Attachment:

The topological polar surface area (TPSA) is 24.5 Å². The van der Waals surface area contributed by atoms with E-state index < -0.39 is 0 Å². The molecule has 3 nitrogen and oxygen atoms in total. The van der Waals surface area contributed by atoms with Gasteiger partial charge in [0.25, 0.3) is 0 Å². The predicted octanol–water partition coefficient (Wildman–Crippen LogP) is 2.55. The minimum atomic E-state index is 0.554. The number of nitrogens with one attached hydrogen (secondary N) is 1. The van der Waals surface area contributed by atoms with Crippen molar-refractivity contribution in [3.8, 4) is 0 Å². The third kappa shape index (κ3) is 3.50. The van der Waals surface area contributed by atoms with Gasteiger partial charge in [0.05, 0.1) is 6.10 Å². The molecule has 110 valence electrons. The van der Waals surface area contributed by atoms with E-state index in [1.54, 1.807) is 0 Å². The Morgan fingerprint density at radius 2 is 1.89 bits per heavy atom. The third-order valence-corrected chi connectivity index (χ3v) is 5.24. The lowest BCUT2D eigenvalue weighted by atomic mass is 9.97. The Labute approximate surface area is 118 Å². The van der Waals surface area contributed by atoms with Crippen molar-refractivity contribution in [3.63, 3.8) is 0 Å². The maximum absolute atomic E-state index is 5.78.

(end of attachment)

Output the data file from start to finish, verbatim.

The topological polar surface area (TPSA) is 24.5 Å². The van der Waals surface area contributed by atoms with E-state index < -0.39 is 0 Å². The molecule has 3 nitrogen and oxygen atoms in total. The van der Waals surface area contributed by atoms with Gasteiger partial charge in [0.25, 0.3) is 0 Å². The predicted octanol–water partition coefficient (Wildman–Crippen LogP) is 2.55. The minimum atomic E-state index is 0.554. The number of nitrogens with one attached hydrogen (secondary N) is 1. The van der Waals surface area contributed by atoms with Crippen molar-refractivity contribution in [3.8, 4) is 0 Å². The third kappa shape index (κ3) is 3.50. The van der Waals surface area contributed by atoms with Gasteiger partial charge in [0.05, 0.1) is 6.10 Å². The molecule has 110 valence electrons. The van der Waals surface area contributed by atoms with E-state index in [1.54, 1.807) is 0 Å². The Morgan fingerprint density at radius 2 is 1.89 bits per heavy atom. The third-order valence-corrected chi connectivity index (χ3v) is 5.24. The lowest BCUT2D eigenvalue weighted by atomic mass is 9.97. The Labute approximate surface area is 118 Å². The van der Waals surface area contributed by atoms with Crippen molar-refractivity contribution in [3.63, 3.8) is 0 Å². The maximum absolute atomic E-state index is 5.78.